LEGAL opinion government obtained in the ongoing saga of Chief Justice Ivor Archie is not sitting well with attorneys and even judges.
Newsday learned yesterday that a few judges privately expressed their views yesterday on the Prime Minister's decision not to proceed to impeach based on a legal opinion he received three weeks ago.
Newsday obtained what was referred to as the collective views of at least nine judges who, alarmed at the decision, issued an anonymous statement.
It said in part, “The judiciary is at its’ lowest ever and this decision perpetuates the perception that this is a lawless land where no one is held to account.”
Former vice-president of the Law Association Hendrickson Seunath, said yesterday that he was convinced that a prima facie case was made out against Archie in the legal advice solicited by the Law Association of TT (LATT).
“I know some judges are not comfortable. I don’t think it was a right decision not to invoke Section 137 (constitution). I believe a prima facie case was made out, sufficient to warrant appointment of a tribunal. That is my personal opinion.”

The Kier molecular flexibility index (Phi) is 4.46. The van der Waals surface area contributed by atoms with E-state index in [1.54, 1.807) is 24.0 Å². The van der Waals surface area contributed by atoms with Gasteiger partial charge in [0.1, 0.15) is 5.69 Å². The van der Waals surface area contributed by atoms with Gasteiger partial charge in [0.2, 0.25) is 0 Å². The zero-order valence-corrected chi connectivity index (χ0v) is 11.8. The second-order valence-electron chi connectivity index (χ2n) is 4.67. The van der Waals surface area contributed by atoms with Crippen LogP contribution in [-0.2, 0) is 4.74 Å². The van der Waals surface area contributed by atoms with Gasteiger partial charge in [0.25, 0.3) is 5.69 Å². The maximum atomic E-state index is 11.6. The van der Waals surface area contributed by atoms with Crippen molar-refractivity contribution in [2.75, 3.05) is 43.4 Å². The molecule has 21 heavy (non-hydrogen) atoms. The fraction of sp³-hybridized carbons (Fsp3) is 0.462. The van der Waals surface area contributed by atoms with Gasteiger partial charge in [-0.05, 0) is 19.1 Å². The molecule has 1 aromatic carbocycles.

Dr Rowley announced on Thursday that based on a legal opinion he sought, it did not warrant impeaching Archie.
Opposed to LATT’s recommendation for impeachment, the advice Rowley sought centred on the issues for which brought Archie into public focus – allegations of use of judiciary’s letterhead to recommend HDC housing for acquaintances and an reported friendship with self-confessed fraudster Dillian Johnson who fled to the UK.
The judges’ views went on to add, “The decision simply perpetuates the perception that this is a lawless land where no one is held to account.
"No constitutional obligation should be discharged arbitrarily and any informed observer seized of the relevant information would be hard-pressed to conclude that Section 137 should not be engaged.
"It is hope that serious thought is given by civic-minded persons, who, appreciate the need to have an independent judiciary and judges who are not beholden to the executive, to judicially review this decision.”
Seunath, former chairman of the Disciplinary Committee of the LATT, said the least Rowley should do was to make the legal opinion public in the interest of the rule of law.
He said, “At a time when discipline is lacking; what is carrying us down, the public has a right to know. It is taxpayers who paid for the legal advice.”
President of the Assembly of Southern Lawyers Michael Rooplal, said that it was his personal view that maintaining integrity in the justice system, demands transparency in the matters involving Archie.
He said, “The report should be released to the public because justice is a public matter.”